Operencia: The Stolen Sun Review
After sinking a ton of hours into Operencia: The Stolen Sun, I realized that developer Zen Studios is really good at pivoting old-school game design into the modern age. They did it so expertly with the Pinball FX series, and I’m happy to say they’ve done it again with Operencia, their latest passion project that hopes to revitalize the classic first-person dungeon-crawling experience from the ’80s and ’90s. Not only is Operencia a treat for old-school blobber fans, but it’s also a perfect starting point for anyone that’s never played one before.
Operencia doesn’t exactly make the strongest of first impressions I might add, but once you’ve gotten past the uneven prologue, you’ll find a fantastical world that feels alive thanks to a rich cast of wonderfully charming characters and excellent dungeon design. There’s a rather simple character creation process — choose between a warrior, wizard, or hunter and origin story — before being subsequently dropped into an adventure inspired by Central European mythology involving the disappearance of Napkirály, the sun king.
Designed around 13 different levels, the world of Operencia is stunning to look at. There’s a lot of variety on display here, from a sunken castle where glistening water hangs overhead, to an enchanted and winding forest with large and gross spider enemies, to underground caves filled with colourful but hurtful fungi. Each area feels perfectly distinct and I found myself slowly and surely falling in love with exploring every nook and cranny, finding loot, reading journal entries, and soaking in the gorgeous environments. The music, the voice acting, it’s all top notch with the perfect amount of whimsical flair to make even the mundane of tasks feel enjoyable.
Throughout your journey, you’ll come across a large cast of memorable characters, many of who end up joining your quest. Hearing the constant chatter amongst my crew both on and off the battlefield is one of Operencia’s greater strengths. You won’t be choosing your own dialogue options, but the script is always engaging, funny, and well-written. Some of the best conversations can be heard while resting at campsites, which doubles as a save spot and as a way to replenish HP and MP. Whether it be Joska’s constant quips and sarcastic demeanour or Mezey’s inability to take a joke, I enjoyed getting to know every one of my party members outside of knowing their strengths and weaknesses in combat.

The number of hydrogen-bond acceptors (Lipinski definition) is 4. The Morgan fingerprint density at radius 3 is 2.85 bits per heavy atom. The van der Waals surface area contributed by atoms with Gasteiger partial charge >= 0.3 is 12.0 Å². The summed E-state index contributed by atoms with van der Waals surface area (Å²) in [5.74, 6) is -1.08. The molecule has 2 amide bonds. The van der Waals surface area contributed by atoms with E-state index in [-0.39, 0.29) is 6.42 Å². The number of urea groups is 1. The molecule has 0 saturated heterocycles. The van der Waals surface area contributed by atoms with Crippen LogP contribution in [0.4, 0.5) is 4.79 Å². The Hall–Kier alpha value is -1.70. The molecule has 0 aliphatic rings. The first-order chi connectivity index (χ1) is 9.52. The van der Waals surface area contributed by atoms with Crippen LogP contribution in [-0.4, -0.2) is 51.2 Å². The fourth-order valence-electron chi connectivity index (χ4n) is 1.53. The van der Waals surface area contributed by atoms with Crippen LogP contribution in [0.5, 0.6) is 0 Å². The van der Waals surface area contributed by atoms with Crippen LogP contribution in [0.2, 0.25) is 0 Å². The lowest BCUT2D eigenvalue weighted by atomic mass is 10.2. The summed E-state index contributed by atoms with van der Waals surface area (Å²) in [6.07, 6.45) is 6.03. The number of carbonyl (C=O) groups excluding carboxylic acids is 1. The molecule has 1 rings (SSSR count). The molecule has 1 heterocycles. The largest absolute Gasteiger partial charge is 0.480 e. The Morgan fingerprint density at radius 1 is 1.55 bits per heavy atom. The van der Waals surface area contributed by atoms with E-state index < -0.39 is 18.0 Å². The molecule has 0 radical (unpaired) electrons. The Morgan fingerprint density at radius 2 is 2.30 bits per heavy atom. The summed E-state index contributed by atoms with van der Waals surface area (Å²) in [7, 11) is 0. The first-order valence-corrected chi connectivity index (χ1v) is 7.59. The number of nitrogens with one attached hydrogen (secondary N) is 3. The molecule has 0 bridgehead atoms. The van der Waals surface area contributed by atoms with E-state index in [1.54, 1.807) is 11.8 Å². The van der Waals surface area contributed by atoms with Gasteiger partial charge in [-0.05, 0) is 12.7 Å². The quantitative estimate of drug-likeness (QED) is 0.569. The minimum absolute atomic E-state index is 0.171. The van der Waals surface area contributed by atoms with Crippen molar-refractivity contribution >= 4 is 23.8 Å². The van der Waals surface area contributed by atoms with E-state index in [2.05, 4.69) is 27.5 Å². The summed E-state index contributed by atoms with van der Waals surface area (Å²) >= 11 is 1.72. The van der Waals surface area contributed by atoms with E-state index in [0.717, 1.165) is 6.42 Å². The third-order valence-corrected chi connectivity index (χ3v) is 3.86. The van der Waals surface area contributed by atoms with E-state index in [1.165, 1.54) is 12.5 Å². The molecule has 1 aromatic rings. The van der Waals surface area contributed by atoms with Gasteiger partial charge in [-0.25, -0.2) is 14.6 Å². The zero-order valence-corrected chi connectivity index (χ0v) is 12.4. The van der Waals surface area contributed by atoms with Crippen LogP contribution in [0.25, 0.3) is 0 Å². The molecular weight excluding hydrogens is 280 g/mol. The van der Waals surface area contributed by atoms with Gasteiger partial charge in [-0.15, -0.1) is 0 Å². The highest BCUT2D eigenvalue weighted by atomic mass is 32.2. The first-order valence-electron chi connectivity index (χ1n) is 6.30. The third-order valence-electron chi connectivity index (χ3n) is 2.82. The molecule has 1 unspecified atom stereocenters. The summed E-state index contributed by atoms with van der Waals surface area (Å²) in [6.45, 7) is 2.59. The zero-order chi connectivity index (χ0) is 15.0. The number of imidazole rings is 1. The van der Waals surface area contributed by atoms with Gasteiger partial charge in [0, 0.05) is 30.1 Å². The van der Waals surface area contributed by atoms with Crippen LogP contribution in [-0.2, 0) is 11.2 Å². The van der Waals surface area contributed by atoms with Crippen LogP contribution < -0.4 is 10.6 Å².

Your companions aren’t just there for entertainment, often times they’ll provide helpful hints on how to solve a puzzle or to tackle a new creature. And while your environments are presented in 3D, there are no actual characters models in the game. Instead, when a character speaks, you’re treated to a static but clean 2D image of that person just like the good old days of classic dungeon crawlers. It might not make for the most attractive presentation in 2019, but when the writing is this good, it’s hard to take fault with it.
Dungeon Crawling At its Finest
But enough of that! This is a dungeon crawling RPG after all, and you’re probably anxious to know how it plays. Well, the good news is, when it comes to combat, Operencia is at its finest — as it should be. It’s easy to learn but also challenging. It’s fast-paced and methodical. And there’s enough variety that makes every battle feel different from the last. After encountering an enemy in a dungeon, the game shifts into battle mode. Here, your enemies are lined up into three different rows, each representing your chances of hitting them. It’s all turn-based, and each of your companions can use unique attacks, defences, spells, skills, and abilities for dealing damage or buffing your party. Special skills consume a certain amount of energy points and they typically can’t be spammed due to a cooldown system. It might sometimes feel like there’s a lot to keep track of, but a detailed tutorial (as well as a thoughtful help section in the menu) keeps things from getting too busy.